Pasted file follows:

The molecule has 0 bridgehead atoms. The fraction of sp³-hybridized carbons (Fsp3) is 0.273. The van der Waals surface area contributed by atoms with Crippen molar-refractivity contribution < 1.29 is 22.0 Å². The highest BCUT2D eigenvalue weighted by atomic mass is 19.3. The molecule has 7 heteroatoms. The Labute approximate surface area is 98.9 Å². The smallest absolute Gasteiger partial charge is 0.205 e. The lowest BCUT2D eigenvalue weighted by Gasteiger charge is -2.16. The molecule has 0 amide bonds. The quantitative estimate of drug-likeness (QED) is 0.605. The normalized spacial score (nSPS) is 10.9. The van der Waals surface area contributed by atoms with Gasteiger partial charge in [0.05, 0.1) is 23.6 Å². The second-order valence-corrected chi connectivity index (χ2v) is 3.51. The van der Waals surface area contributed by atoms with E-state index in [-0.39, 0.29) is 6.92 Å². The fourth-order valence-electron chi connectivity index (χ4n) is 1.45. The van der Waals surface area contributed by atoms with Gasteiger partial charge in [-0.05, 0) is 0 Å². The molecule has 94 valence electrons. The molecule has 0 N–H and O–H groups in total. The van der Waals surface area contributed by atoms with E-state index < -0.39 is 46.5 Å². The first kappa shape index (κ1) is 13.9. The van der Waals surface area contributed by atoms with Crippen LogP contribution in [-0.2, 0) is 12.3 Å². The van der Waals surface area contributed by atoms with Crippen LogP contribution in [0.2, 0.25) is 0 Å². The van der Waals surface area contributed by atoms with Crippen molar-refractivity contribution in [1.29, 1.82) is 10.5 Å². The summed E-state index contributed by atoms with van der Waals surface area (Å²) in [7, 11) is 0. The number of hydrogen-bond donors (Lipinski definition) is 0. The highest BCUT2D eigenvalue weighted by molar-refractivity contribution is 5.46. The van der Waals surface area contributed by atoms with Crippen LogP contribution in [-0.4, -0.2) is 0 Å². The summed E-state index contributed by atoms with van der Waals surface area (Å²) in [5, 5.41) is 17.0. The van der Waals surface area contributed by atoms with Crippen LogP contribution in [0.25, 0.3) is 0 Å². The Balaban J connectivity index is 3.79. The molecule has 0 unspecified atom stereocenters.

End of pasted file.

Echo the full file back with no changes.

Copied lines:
The molecule has 0 bridgehead atoms. The fraction of sp³-hybridized carbons (Fsp3) is 0.273. The van der Waals surface area contributed by atoms with Crippen molar-refractivity contribution < 1.29 is 22.0 Å². The highest BCUT2D eigenvalue weighted by atomic mass is 19.3. The molecule has 7 heteroatoms. The Labute approximate surface area is 98.9 Å². The smallest absolute Gasteiger partial charge is 0.205 e. The lowest BCUT2D eigenvalue weighted by Gasteiger charge is -2.16. The molecule has 0 amide bonds. The quantitative estimate of drug-likeness (QED) is 0.605. The normalized spacial score (nSPS) is 10.9. The van der Waals surface area contributed by atoms with Gasteiger partial charge in [0.05, 0.1) is 23.6 Å². The second-order valence-corrected chi connectivity index (χ2v) is 3.51. The van der Waals surface area contributed by atoms with E-state index in [-0.39, 0.29) is 6.92 Å². The fourth-order valence-electron chi connectivity index (χ4n) is 1.45. The van der Waals surface area contributed by atoms with Gasteiger partial charge in [-0.05, 0) is 0 Å². The molecule has 94 valence electrons. The molecule has 0 N–H and O–H groups in total. The van der Waals surface area contributed by atoms with E-state index < -0.39 is 46.5 Å². The first kappa shape index (κ1) is 13.9. The van der Waals surface area contributed by atoms with Crippen LogP contribution in [-0.2, 0) is 12.3 Å². The van der Waals surface area contributed by atoms with Crippen LogP contribution in [0.2, 0.25) is 0 Å². The van der Waals surface area contributed by atoms with Crippen molar-refractivity contribution in [1.29, 1.82) is 10.5 Å². The summed E-state index contributed by atoms with van der Waals surface area (Å²) in [7, 11) is 0. The number of hydrogen-bond donors (Lipinski definition) is 0. The highest BCUT2D eigenvalue weighted by molar-refractivity contribution is 5.46. The van der Waals surface area contributed by atoms with Crippen LogP contribution in [-0.4, -0.2) is 0 Å². The summed E-state index contributed by atoms with van der Waals surface area (Å²) in [5, 5.41) is 17.0. The van der Waals surface area contributed by atoms with Crippen LogP contribution in [0.25, 0.3) is 0 Å². The Balaban J connectivity index is 3.79. The molecule has 0 unspecified atom stereocenters.